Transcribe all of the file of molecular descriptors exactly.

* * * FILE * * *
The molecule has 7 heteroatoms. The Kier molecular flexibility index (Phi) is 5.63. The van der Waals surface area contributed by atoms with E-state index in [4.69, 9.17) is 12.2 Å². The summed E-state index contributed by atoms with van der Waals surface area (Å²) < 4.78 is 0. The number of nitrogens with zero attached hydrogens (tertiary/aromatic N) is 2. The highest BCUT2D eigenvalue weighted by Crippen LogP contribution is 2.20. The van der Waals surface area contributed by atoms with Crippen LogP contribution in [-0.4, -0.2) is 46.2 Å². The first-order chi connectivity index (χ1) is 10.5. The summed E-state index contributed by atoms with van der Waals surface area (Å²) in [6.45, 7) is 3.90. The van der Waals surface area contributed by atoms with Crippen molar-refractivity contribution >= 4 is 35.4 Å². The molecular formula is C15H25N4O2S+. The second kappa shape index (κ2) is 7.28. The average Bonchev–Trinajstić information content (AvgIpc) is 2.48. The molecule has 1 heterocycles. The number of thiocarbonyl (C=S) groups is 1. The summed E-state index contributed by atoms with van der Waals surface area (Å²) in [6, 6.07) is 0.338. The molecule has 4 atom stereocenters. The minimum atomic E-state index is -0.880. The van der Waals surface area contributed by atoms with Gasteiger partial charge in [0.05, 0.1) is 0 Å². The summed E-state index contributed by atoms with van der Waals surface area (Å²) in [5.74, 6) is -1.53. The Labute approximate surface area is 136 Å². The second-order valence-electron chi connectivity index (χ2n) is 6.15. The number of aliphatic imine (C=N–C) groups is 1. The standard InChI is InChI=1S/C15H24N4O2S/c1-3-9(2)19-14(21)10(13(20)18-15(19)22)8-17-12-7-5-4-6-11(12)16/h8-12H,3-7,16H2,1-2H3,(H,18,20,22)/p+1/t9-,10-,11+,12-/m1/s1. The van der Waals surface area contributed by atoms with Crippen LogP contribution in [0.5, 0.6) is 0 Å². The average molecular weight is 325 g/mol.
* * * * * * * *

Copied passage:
The molecule has 7 heteroatoms. The Kier molecular flexibility index (Phi) is 5.63. The van der Waals surface area contributed by atoms with E-state index in [4.69, 9.17) is 12.2 Å². The summed E-state index contributed by atoms with van der Waals surface area (Å²) < 4.78 is 0. The number of nitrogens with zero attached hydrogens (tertiary/aromatic N) is 2. The highest BCUT2D eigenvalue weighted by Crippen LogP contribution is 2.20. The van der Waals surface area contributed by atoms with Crippen LogP contribution in [-0.4, -0.2) is 46.2 Å². The first-order chi connectivity index (χ1) is 10.5. The summed E-state index contributed by atoms with van der Waals surface area (Å²) in [6.45, 7) is 3.90. The van der Waals surface area contributed by atoms with Crippen molar-refractivity contribution >= 4 is 35.4 Å². The molecular formula is C15H25N4O2S+. The second kappa shape index (κ2) is 7.28. The average Bonchev–Trinajstić information content (AvgIpc) is 2.48. The molecule has 1 heterocycles. The number of thiocarbonyl (C=S) groups is 1. The summed E-state index contributed by atoms with van der Waals surface area (Å²) in [6, 6.07) is 0.338. The molecule has 4 atom stereocenters. The minimum atomic E-state index is -0.880. The van der Waals surface area contributed by atoms with Gasteiger partial charge in [0.05, 0.1) is 0 Å². The summed E-state index contributed by atoms with van der Waals surface area (Å²) in [5.74, 6) is -1.53. The Labute approximate surface area is 136 Å². The second-order valence-electron chi connectivity index (χ2n) is 6.15. The number of aliphatic imine (C=N–C) groups is 1. The standard InChI is InChI=1S/C15H24N4O2S/c1-3-9(2)19-14(21)10(13(20)18-15(19)22)8-17-12-7-5-4-6-11(12)16/h8-12H,3-7,16H2,1-2H3,(H,18,20,22)/p+1/t9-,10-,11+,12-/m1/s1. The van der Waals surface area contributed by atoms with Crippen LogP contribution in [0.5, 0.6) is 0 Å². The average molecular weight is 325 g/mol.